Whatever your ambition, you have a backup plan, right? Well, throw it out. If you want to accomplish something remarkable in 2013, you have to be fully committed.
“In times of war or uncertainty there is a special breed of warrior ready to answer our Nation's call; a common man with uncommon desire to succeed.” -- The Navy SEAL Creed
Sometimes setting goals requires putting yourself in a vulnerable position. You’re probably familiar with the term stretch goals. By definition, you’re stretching yourself beyond what your mind might think is safe.
After I graduated from SMU, I took a job as a financial analyst at one of the largest commercial real estate firms in in the world. I was bored and didn’t feel like I was challenging my mind or my body. My college buddy was determined to join the Navy, with the ultimate goal of becoming a Navy SEAL. Up to that point, I hadn’t even thought of pursuing that path in life. As we kept talking about it, however, I got excited about the prospect of giving myself the ultimate challenge. I quit my job and joined the Navy. I put myself in a totally vulnerable position: no job, no income, no guarantee of success. But it felt right. I was going to become a SEAL.
Maybe your stretch goals don’t call for an abrupt life change like mine did, but you should push yourself beyond your comfort zone, and proceed with the mindset that you will not fail. Here are a few tips that helped me with my goals:
1. Prepare yourself mentally and physically. When pursuing your stretch goals, eliminate as many obstacles as possible before you even start. SEAL training is the toughest mental and physical challenge the United States military offers. I knew I could control the fitness portion of training by showing up in the best physical condition possible. Before reporting to BUD/S (the initial six-month SEAL training course), I moved to Crested Butte, Colorado, for four months to train at 10,000 feet. It worked. My body never let me down during training. That freed me up to deal with the many other obstacles before me.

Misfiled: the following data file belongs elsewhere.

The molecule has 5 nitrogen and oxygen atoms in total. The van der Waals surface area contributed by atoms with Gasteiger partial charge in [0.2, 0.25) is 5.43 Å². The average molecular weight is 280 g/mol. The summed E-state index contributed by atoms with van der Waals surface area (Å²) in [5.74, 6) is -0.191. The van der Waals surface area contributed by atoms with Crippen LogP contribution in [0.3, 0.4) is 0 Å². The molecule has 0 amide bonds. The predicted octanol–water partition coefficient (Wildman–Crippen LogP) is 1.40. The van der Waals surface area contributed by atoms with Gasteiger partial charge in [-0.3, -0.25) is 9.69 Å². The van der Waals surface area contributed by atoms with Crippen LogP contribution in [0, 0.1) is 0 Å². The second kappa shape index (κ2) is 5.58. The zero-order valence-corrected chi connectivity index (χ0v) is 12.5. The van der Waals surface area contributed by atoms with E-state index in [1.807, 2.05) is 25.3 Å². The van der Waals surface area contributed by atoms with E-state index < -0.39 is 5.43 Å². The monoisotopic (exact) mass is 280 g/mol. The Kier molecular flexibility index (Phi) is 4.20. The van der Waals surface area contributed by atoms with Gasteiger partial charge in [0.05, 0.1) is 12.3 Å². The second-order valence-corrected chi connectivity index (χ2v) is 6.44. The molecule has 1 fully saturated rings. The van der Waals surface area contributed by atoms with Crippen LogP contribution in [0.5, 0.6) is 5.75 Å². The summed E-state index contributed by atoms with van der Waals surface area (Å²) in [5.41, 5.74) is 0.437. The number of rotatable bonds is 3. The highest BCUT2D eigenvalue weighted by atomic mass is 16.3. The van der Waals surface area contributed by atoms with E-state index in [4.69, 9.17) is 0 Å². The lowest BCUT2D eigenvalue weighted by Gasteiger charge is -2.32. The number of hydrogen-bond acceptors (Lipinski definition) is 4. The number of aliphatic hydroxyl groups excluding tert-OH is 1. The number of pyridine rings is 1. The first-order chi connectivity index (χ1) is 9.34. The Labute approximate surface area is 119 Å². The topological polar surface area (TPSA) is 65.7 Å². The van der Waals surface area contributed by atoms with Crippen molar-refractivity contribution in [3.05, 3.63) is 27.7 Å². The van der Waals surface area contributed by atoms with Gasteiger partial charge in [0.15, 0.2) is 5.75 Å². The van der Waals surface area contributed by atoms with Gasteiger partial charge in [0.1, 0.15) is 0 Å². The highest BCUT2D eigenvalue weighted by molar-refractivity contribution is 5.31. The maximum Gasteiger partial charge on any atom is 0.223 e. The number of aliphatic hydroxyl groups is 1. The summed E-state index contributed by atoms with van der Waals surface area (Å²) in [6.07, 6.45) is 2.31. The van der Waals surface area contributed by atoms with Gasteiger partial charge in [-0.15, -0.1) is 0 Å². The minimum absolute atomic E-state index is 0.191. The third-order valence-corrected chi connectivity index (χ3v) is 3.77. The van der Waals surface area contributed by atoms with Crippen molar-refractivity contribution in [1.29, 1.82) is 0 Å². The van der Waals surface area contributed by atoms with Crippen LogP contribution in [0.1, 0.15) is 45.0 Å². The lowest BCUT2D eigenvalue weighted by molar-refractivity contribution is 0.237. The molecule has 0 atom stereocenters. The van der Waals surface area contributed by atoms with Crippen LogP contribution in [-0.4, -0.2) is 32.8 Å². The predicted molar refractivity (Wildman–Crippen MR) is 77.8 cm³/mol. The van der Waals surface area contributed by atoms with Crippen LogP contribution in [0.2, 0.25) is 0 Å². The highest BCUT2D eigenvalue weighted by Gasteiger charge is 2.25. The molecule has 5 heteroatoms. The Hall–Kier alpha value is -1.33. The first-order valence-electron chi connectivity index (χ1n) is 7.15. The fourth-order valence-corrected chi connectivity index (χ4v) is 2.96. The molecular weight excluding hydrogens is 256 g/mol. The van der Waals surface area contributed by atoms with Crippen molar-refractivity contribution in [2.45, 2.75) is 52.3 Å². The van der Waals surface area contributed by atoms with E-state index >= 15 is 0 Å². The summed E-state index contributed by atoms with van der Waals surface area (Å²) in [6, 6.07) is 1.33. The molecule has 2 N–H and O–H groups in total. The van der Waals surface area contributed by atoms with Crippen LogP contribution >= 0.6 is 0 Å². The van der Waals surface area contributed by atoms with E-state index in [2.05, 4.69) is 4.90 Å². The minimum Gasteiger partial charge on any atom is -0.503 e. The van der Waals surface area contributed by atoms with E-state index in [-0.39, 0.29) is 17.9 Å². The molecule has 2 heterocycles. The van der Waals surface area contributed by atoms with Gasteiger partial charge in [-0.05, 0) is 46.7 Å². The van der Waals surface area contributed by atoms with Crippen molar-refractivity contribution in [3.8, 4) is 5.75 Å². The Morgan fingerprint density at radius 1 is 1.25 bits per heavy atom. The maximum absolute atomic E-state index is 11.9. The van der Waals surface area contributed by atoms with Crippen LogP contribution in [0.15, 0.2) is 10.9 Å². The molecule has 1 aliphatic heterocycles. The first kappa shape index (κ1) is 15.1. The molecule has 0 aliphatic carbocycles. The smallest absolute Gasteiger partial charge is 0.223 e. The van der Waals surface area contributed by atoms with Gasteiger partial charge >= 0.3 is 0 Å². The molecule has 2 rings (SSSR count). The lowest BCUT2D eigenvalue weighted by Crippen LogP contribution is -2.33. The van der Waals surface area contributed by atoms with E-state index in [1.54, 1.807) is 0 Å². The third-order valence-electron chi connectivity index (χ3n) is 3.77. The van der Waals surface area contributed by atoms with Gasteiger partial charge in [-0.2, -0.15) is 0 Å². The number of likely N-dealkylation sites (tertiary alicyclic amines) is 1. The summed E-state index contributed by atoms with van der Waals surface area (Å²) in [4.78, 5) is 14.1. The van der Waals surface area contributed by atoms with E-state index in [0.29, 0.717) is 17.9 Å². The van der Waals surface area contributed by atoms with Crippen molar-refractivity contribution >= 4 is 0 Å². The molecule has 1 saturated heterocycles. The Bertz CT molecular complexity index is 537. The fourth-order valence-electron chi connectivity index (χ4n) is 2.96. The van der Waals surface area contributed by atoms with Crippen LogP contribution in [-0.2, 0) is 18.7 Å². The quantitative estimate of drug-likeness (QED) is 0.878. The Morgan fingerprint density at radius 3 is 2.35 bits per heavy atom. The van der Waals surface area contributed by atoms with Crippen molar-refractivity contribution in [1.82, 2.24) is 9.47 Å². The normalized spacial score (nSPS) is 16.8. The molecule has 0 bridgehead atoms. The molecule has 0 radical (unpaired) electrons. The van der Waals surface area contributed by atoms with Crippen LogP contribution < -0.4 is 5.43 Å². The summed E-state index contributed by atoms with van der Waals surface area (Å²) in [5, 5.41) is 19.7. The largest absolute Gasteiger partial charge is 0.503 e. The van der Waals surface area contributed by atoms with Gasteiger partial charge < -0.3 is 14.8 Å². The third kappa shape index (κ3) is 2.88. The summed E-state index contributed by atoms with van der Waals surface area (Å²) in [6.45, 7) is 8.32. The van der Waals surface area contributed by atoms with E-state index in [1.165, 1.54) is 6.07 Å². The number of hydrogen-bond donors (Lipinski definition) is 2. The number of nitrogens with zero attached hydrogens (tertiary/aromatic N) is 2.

2. Make sure your risk has a reward. Don’t take risks for the sake of being bold. Take calculated risks that will generate a large return. I knew that becoming a SEAL would forever change the direction of my life in a positive way. SEALs are the most driven, goal-oriented people I have ever met. My training and service have made me a better leader and a more aggressive entrepreneur.
3. Don’t let other people talk you out of it. When I told people I was quitting a good job to join the Navy in pursuit of a highly unrealistic goal (90 percent of SEAL candidates fail), you can imagine the response. My plan was met with mass skepticism. Take all the advice that you want, but in the end, it’s your decision. Trust your gut.
4. Surround yourself with people who support your goal. When I set my goal of becoming a SEAL, I immediately surrounded myself with supportive people. My buddy and I moved to Colorado together to train. Align yourself with people who share a common vision. And identify trusted advisers--people who might not always agree with you, but will always support your decision.
5. Don’t have a backup plan. Prepare for success. I talk quite a bit about the importance of contingency planning, but with stretch goals, sometimes it is good to not have a backup plan. We have a saying in the SEAL teams: “All in. All the time.” Never once did I think, “Well if I don’t make it, I will just…” Set your stretch goals with an absolute refusal to believe you will fail.
Are you prepared to push yourself in 2013? Do you have an aggressive plan to get somewhere, rather than just a wish to end up there?
Let me know what your stretch goals are, and let’s discuss.
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